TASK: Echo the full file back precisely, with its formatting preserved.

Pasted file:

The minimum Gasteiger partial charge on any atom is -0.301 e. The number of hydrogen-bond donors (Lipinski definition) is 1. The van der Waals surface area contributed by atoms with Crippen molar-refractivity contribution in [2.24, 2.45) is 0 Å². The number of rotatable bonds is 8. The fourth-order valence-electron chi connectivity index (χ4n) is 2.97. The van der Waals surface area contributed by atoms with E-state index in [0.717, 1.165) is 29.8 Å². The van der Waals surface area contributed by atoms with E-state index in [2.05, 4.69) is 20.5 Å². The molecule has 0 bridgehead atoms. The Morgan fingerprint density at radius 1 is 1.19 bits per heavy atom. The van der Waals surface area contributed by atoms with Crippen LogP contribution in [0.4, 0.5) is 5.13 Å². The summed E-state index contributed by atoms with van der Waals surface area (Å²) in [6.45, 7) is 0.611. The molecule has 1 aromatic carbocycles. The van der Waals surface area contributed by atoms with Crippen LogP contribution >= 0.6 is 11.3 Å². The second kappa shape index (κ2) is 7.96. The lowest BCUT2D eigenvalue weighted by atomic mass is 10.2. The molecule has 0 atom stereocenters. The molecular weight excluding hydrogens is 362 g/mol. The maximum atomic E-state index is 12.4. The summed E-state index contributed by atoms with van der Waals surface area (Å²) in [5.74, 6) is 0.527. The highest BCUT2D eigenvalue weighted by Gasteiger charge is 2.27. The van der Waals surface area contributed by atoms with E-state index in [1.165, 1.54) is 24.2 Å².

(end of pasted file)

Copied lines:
The minimum Gasteiger partial charge on any atom is -0.301 e. The number of hydrogen-bond donors (Lipinski definition) is 1. The van der Waals surface area contributed by atoms with Crippen molar-refractivity contribution in [2.24, 2.45) is 0 Å². The number of rotatable bonds is 8. The fourth-order valence-electron chi connectivity index (χ4n) is 2.97. The van der Waals surface area contributed by atoms with E-state index in [0.717, 1.165) is 29.8 Å². The van der Waals surface area contributed by atoms with E-state index in [2.05, 4.69) is 20.5 Å². The molecule has 0 bridgehead atoms. The Morgan fingerprint density at radius 1 is 1.19 bits per heavy atom. The van der Waals surface area contributed by atoms with Crippen LogP contribution in [0.4, 0.5) is 5.13 Å². The summed E-state index contributed by atoms with van der Waals surface area (Å²) in [6.45, 7) is 0.611. The molecule has 1 aromatic carbocycles. The van der Waals surface area contributed by atoms with Crippen LogP contribution >= 0.6 is 11.3 Å². The second kappa shape index (κ2) is 7.96. The lowest BCUT2D eigenvalue weighted by atomic mass is 10.2. The molecule has 0 atom stereocenters. The molecular weight excluding hydrogens is 362 g/mol. The maximum atomic E-state index is 12.4. The summed E-state index contributed by atoms with van der Waals surface area (Å²) in [5.74, 6) is 0.527. The highest BCUT2D eigenvalue weighted by Gasteiger charge is 2.27. The van der Waals surface area contributed by atoms with E-state index in [1.165, 1.54) is 24.2 Å².